Yes, of course. Any “modular” synthesizer lets you do this. In modular language, the LFO would have an output, and the other module (let’s say it’s a filter) would have an input (let’s say it’s the cutoff frequency modulation input). You “patch” the LFO output to the filter input and voila.
This metaphor, however, is probably different from what you are used to in your DAW or VST synthesizer plugin.
If you continue your interest in VCV, you will want to learn the fundamentals. If you search this forum you will find many, many many resources that will be useful.
VCO-1’s V/OCT input is the pitch input. (That’s a standard convention in modular, invented I think by Bob Moog, where voltage changes pitch and 1 volt means one octave change, hence V/OCT). So if you put CV into that input, it covers the function of both the FREQ and FINE knobs.
If you want to turn knobs (flip switches, etc.) with CV, especially when there’s no input available (as with the VCO-1 ANLG/DIGI and HARD/SOFT switches), @computerscare gave you a good recommendation. CV-Map is the full version (edit: here’s the manual, which is great; you’ll see that the library descriptions are often pretty minimal but the little “User manual” link is gold):
You can also do this with MIDI with
or the more advanced Stoermelder MIDI-CAT:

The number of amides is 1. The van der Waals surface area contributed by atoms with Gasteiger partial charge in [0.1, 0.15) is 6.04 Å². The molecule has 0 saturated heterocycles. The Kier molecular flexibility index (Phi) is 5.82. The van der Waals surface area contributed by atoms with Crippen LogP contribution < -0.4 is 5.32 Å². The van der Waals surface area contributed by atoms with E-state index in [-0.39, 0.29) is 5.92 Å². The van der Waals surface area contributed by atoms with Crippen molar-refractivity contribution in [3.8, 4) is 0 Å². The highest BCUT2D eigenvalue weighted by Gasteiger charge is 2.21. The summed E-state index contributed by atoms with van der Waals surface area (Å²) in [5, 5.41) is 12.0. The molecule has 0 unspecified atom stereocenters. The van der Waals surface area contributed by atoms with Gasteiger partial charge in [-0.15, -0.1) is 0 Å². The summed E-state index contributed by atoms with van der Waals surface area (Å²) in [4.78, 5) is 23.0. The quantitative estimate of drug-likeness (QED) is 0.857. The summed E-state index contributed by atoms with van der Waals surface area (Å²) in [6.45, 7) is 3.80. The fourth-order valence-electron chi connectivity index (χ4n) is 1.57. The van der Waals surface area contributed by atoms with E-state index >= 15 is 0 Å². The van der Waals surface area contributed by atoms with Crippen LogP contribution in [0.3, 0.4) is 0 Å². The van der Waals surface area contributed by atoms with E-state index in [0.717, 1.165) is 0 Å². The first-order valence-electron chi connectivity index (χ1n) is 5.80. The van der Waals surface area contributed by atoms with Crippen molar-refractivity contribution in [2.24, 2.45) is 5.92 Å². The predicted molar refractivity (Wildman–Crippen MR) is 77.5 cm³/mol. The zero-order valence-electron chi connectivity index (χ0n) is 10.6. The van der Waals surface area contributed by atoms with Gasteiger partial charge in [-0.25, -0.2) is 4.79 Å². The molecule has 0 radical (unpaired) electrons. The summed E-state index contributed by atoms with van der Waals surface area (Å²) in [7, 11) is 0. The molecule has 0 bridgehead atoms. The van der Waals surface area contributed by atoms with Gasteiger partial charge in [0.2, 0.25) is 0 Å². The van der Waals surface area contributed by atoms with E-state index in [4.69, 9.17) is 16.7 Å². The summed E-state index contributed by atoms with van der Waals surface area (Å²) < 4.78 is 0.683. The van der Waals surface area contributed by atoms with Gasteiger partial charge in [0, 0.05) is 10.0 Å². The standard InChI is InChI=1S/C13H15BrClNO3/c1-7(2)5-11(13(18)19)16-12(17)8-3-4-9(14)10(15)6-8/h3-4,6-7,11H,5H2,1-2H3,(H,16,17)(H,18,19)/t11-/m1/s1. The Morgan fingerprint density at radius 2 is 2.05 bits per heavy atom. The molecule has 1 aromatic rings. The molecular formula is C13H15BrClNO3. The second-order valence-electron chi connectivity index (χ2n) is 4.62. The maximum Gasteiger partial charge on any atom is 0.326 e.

A friendly meta-comment: it sounds like you’re having a strong early engagement with Rack, and that’s great–I look forward to hearing the music you produce!–but I’ll echo what others have said that you may want to start with browsing existing posts on the forum, working through some tutorials, etc. Omri Cohen on Youtube is a great place to start. That way the forum will be a fresh resource for help you really need and that’s not already available elsewhere
Instead of asking all these questions and expecting to be spoon-fed answers (without ever a thank you as far as I can see), please take some time yourself to learn the basics. There are some excellent VCV tutorials on Youtube that will get you started and the thread linked below contains some great resources.
It’s fine to ask specific questions when you run into a problem, and the community here are very helpful, but you do need to put in some effort of your own to learn rather than just spam the forum with endless basic questions.